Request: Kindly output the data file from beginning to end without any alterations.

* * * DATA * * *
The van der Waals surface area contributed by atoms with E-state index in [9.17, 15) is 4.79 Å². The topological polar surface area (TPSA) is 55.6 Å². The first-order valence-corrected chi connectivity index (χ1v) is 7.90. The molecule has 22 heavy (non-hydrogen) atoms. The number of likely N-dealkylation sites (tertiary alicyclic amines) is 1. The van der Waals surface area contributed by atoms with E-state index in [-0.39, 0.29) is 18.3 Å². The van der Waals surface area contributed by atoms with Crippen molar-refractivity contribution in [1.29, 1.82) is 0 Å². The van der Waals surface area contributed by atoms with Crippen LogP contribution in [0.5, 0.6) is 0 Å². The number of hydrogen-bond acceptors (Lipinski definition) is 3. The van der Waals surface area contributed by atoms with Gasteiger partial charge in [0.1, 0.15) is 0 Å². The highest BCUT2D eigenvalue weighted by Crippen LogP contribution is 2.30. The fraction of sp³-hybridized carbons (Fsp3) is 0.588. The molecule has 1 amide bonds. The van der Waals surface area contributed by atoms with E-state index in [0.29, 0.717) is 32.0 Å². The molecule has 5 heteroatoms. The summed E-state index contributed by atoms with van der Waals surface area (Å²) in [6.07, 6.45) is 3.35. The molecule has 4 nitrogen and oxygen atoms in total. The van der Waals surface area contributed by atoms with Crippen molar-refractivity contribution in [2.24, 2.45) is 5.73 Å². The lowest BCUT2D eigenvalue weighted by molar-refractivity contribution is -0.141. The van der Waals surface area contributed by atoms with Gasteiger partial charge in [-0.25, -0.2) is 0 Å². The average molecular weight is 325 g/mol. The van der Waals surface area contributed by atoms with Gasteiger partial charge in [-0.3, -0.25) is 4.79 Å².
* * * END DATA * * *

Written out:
The van der Waals surface area contributed by atoms with E-state index in [9.17, 15) is 4.79 Å². The topological polar surface area (TPSA) is 55.6 Å². The first-order valence-corrected chi connectivity index (χ1v) is 7.90. The molecule has 22 heavy (non-hydrogen) atoms. The number of likely N-dealkylation sites (tertiary alicyclic amines) is 1. The van der Waals surface area contributed by atoms with E-state index in [-0.39, 0.29) is 18.3 Å². The van der Waals surface area contributed by atoms with Crippen molar-refractivity contribution in [1.29, 1.82) is 0 Å². The van der Waals surface area contributed by atoms with Crippen LogP contribution in [0.5, 0.6) is 0 Å². The number of hydrogen-bond acceptors (Lipinski definition) is 3. The van der Waals surface area contributed by atoms with Gasteiger partial charge in [0.1, 0.15) is 0 Å². The highest BCUT2D eigenvalue weighted by Crippen LogP contribution is 2.30. The fraction of sp³-hybridized carbons (Fsp3) is 0.588. The molecule has 1 amide bonds. The van der Waals surface area contributed by atoms with E-state index in [0.29, 0.717) is 32.0 Å². The molecule has 5 heteroatoms. The summed E-state index contributed by atoms with van der Waals surface area (Å²) in [6.07, 6.45) is 3.35. The molecule has 4 nitrogen and oxygen atoms in total. The van der Waals surface area contributed by atoms with Crippen molar-refractivity contribution in [2.24, 2.45) is 5.73 Å². The lowest BCUT2D eigenvalue weighted by molar-refractivity contribution is -0.141. The van der Waals surface area contributed by atoms with Gasteiger partial charge in [-0.25, -0.2) is 0 Å². The average molecular weight is 325 g/mol. The van der Waals surface area contributed by atoms with Gasteiger partial charge in [-0.3, -0.25) is 4.79 Å².